A “Washington gaffe” is defined as telling the truth, and Defense Secretary James Mattis may have just done that when talking on Tuesday about Afghan casualties.
- In late 2017, defense officials stopped publishing the numbers of Afghan security forces who had been killed and wounded. The reason given was the Afghan government had purview over that data and did not want it to be publicly available.
- But that didn’t stop Mattis, who spoke Tuesday at the U.S. Institute of Peace in Washington, D.C.
- “The Afghan lads are doing the fighting, just look at the casualties: Over 1,000 dead and wounded in August and September and they stayed in the field fighting,” Mattis said.
- Mattis’ revelation comes just days after Chairman of the Joint Chiefs of Staff Marine Gen. Joseph Dunford became noticeable irritated when a reporter said the Pentagon was concealing casualty figures for the Afghan security forces.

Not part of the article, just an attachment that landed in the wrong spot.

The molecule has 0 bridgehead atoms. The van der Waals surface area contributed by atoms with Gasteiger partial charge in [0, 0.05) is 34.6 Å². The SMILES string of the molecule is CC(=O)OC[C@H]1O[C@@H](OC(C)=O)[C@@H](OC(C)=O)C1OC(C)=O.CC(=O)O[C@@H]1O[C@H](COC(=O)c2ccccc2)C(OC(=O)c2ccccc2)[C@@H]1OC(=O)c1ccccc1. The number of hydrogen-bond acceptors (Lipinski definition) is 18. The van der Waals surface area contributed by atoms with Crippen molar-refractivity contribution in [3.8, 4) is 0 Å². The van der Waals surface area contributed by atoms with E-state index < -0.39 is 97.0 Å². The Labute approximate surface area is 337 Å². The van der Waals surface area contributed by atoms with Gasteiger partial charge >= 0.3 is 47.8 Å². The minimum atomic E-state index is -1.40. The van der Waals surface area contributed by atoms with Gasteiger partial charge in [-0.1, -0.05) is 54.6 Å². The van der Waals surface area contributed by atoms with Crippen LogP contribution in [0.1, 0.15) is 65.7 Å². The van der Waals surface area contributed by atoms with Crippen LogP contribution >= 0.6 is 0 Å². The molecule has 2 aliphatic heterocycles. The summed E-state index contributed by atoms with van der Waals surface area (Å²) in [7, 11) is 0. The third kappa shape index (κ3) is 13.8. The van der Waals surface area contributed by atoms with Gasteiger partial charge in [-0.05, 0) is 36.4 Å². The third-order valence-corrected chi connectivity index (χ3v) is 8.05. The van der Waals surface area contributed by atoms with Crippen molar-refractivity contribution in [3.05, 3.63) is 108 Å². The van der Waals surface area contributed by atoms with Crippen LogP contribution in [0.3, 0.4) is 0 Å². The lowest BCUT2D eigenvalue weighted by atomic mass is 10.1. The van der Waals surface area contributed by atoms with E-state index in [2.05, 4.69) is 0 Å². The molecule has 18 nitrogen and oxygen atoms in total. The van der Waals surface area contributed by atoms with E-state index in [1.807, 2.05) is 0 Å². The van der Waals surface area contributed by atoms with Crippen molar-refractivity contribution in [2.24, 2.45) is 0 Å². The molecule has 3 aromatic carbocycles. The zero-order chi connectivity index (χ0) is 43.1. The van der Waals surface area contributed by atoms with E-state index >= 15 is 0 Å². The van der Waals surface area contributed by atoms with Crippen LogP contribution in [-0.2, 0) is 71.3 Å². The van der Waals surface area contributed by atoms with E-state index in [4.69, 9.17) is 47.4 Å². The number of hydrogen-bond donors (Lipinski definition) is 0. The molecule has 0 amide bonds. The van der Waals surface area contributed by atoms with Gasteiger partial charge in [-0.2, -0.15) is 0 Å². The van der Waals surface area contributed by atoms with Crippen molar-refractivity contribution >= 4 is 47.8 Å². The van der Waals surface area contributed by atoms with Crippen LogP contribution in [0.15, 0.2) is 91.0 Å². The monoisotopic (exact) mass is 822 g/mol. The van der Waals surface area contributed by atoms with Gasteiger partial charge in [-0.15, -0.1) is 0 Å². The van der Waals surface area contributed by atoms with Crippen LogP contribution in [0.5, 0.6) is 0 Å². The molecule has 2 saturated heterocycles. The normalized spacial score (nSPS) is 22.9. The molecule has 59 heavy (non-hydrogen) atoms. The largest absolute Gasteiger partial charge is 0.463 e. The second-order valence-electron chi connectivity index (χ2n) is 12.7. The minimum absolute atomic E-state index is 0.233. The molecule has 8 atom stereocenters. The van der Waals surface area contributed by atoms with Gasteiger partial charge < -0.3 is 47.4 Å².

- “The rationale for not posting it is [Afghan] President Ghani directed that we not do that,” Dunford said on Oct. 26 at the Military Reporters and Editors annual conference. “I’m not blaming him. That’s where it came from. The Afghans did not want to report this. They were incredibly sensitive about those numbers. We don’t own the numbers anymore.”
- However, the U.S. military does provide data on Afghan casualties to Congress “in a classified venue,” he continued.
- An Afghan governor told the New York Times in September that the Taliban are inflicting devastating casualties on Afghan security forces.
- “The Taliban don’t want peace, because they think they can win the war,” Baghlan Province Governor Abdul Hai Nimati said. “If it goes on like this, they’re going to win.”